I was born to a family sprinkled with amateur artists in the prairie town of Brandon, Manitoba, and as a child I loved to draw. I remember days spent sketching on the sunny floor of our living room - Transformer battle scenes and hockey goalies were my two favourites - and being an artist was all I dreamt about.
When my family moved to Victoria BC in the early 90s, however, my artwork slowed to a trickle, then to a stop. I stopped taking art classes, sketching lost my interest, life changed. And despite living on Canada's beautiful West Coast and a yearning to learn how to paint, I never did. Instead I chased an education and traveled everywhere I could, being sure to check out every art gallery I found along the way.
One day all that travel led me to Sydney, Australia, one of the most inspiring place I’ve ever been. I was in awe of the buzz of the big city and the colourful scenes all around me. Eventually my daily ferries across Sydney Harbour, evening dips in the ocean, and cockatoos preening on my balcony proved just too much inspiration for me to resist. I borrowed a set of acrylic paints, watched a few YouTube videos, and out poured a whole lot of Colour. Below are two of those first paintings, both on paper and both still sitting in my closest.
After a couple of months of experimenting it was time to move to canvas in case I painted something worth keeping. My first complete acrylic on canvas painting was The Apple, based on a YouTube video by UK artist Will Kemp.
Cezanne's Forest, modeled on a painting by the artist of the same name, wasn't far behind. Both works were finished sometime in early 2015 from my apartment on Sydney's beautiful north shore.
By 2016 things were progressing nicely as I found myself watching fewer videos and focusing instead on finding my own style. I started to tackle more complex shapes, ideas and techniques too. Below is Balmoral Beach in Sydney's Mosman neighbourhood, my first successful attempt at painting water. In the same month I painted my first canvas of Amsterdam, a city that has become a regular muse of mine, focusing on the interplay of light and shadow.
As my paintings became more detailed and complex, I also started taking bigger artistic risks, leading to the creation of my first abstract paintings. Looking back these early abstracts are very autobiographical in nature, reflecting three common themes of my life in Sydney: the beauty of my surroundings, the buzz and intensity of life in the big city, and my work-related struggles with stress management and anxiety. Often, paintings such as Sydney in My Head and Sydney in Scribbles below were exercises in trying to regain some composure and focus after a particularly stressful day of work.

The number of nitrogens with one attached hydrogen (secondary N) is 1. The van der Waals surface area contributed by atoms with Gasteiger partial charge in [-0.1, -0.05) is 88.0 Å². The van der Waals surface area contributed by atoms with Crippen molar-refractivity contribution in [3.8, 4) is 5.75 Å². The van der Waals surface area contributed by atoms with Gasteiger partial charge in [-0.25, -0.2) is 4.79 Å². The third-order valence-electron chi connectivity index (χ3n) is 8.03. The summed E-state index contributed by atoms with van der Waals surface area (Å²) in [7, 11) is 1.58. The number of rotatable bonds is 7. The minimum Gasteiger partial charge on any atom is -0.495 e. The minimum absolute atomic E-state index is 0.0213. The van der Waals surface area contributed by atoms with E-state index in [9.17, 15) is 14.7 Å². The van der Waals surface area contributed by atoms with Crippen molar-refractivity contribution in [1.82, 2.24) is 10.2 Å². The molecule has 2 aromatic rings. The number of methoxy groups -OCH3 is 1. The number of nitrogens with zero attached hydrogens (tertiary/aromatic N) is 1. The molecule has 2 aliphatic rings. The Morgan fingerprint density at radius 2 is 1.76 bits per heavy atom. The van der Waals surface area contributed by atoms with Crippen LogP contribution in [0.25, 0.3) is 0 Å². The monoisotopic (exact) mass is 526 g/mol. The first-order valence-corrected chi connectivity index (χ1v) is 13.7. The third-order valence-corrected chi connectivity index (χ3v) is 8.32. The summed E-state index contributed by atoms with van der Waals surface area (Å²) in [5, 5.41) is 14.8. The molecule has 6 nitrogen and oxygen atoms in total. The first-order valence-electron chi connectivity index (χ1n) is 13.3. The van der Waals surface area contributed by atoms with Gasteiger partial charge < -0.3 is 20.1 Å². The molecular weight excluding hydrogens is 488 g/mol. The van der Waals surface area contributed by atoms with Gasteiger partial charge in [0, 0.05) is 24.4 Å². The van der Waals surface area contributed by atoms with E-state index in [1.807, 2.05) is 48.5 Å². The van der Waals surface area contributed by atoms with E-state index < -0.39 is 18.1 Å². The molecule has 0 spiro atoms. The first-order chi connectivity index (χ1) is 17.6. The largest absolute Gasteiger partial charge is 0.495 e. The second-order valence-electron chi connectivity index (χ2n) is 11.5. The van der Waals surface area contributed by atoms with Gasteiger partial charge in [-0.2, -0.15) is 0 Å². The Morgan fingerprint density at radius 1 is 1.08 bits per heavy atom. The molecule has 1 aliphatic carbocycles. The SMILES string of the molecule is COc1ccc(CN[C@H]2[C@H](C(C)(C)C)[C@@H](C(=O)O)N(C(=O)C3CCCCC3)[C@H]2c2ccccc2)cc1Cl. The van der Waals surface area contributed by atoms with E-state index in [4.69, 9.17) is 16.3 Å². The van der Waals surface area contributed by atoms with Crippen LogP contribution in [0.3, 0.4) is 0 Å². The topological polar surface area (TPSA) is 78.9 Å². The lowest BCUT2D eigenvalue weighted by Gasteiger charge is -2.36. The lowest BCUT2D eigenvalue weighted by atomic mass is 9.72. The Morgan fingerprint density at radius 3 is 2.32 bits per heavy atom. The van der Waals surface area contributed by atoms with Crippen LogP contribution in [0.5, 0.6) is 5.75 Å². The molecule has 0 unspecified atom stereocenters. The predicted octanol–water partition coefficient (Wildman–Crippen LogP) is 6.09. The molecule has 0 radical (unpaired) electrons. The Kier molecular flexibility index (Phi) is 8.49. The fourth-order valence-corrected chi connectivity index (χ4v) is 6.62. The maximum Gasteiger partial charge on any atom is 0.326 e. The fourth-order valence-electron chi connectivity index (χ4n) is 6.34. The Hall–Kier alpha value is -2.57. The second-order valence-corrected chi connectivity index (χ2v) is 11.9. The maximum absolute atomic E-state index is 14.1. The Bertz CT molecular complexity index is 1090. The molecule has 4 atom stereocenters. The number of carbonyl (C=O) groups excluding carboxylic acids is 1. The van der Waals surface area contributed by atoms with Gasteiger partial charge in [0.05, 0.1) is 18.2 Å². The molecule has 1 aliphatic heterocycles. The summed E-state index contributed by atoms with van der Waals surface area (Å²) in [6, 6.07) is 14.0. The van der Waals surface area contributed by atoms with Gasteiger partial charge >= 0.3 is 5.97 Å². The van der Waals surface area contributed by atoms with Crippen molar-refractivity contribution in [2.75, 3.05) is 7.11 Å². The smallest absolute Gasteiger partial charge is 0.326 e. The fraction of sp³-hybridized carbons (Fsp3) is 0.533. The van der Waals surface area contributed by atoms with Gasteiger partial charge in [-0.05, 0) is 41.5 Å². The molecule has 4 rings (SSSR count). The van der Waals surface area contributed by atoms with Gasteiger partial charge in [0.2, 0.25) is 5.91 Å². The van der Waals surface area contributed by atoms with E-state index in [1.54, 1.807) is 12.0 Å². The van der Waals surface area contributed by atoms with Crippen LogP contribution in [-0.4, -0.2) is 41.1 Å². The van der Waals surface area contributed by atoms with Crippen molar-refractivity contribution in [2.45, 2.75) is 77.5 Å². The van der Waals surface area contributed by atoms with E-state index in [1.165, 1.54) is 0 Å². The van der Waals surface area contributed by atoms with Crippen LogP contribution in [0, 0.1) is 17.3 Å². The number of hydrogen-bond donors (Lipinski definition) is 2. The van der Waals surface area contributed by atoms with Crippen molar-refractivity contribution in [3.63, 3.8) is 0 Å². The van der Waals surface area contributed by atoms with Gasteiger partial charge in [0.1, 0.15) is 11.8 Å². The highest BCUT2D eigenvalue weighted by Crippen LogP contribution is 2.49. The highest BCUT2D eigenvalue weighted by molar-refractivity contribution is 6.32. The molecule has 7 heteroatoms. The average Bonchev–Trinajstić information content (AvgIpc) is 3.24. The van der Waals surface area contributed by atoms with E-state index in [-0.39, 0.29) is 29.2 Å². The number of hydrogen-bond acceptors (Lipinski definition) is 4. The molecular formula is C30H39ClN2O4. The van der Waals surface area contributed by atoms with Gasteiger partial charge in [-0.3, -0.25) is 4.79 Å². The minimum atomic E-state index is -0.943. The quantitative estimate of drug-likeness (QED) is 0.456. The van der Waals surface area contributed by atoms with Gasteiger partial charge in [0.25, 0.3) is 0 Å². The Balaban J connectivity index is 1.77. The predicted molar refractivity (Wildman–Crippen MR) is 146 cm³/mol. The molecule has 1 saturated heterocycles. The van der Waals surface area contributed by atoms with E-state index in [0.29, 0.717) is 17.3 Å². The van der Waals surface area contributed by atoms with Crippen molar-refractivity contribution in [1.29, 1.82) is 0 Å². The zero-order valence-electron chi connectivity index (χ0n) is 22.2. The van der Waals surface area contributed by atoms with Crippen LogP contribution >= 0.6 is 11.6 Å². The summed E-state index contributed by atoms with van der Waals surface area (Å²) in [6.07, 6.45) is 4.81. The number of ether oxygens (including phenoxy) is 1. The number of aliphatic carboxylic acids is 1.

As this style progressed my paintings became more complex, detailed, and original, and they grew in size from small letter-size pieces into 2x3 and 4x3 feet canvases. Big and Epic was the goal, as well as shown in both Cockatoo Dreaming and The Watchers below.
Painting by painting, my own style grew into something I now call Urban Escapism, an examination of life in urban environments and people’s relationship with the flora and fauna living along side them. Urban Escapism is about looking through the concrete and re-imagining our world in an idyllic way using layers upon layers of colourful brush strokes to make our surroundings a little more picturesque. It’s about embracing the intensity of our lives through dramatic imagery while escaping from the people, noise, traffic, or pollution that hold us back. And it’s about seeing our cities and the impact we have on our environment from the unique vantage points of those creatures eking out an existence in our trees, shrubs, attics and garden beds.
As this style took shape 2017 rolled around and suddenly Canada came calling once again. And while selling off the contents of my one bedroom apartment in Sydney I was surprised by the level of interest my paintings received from random Sydney-siders who stopped by my flat to buy my few remaining possessions. I was selling as much artwork as furniture and suddenly my hobby was paying for itself.
With the move complete I was back in Victoria for the first time in 8 years and keen to paint the city that I remember so well growing up. As such my return produced a series of new works portraying life in Victoria’s character-filled neighbourhoods, again touching on the challenges of our city existence and on the interplay between animals and urban spaces, but now also celebrating community pride and the natural beauty of Canada’s West Coast.
Now in 2019 from beautiful Victoria, Canada, life is again pretty relaxing and my art business is humming right along. My Victoria and West Coast inspired paintings are growing in number every month, and there’s still so much more to paint! And paint I will, I won’t make the mistake of neglecting my love of art twice.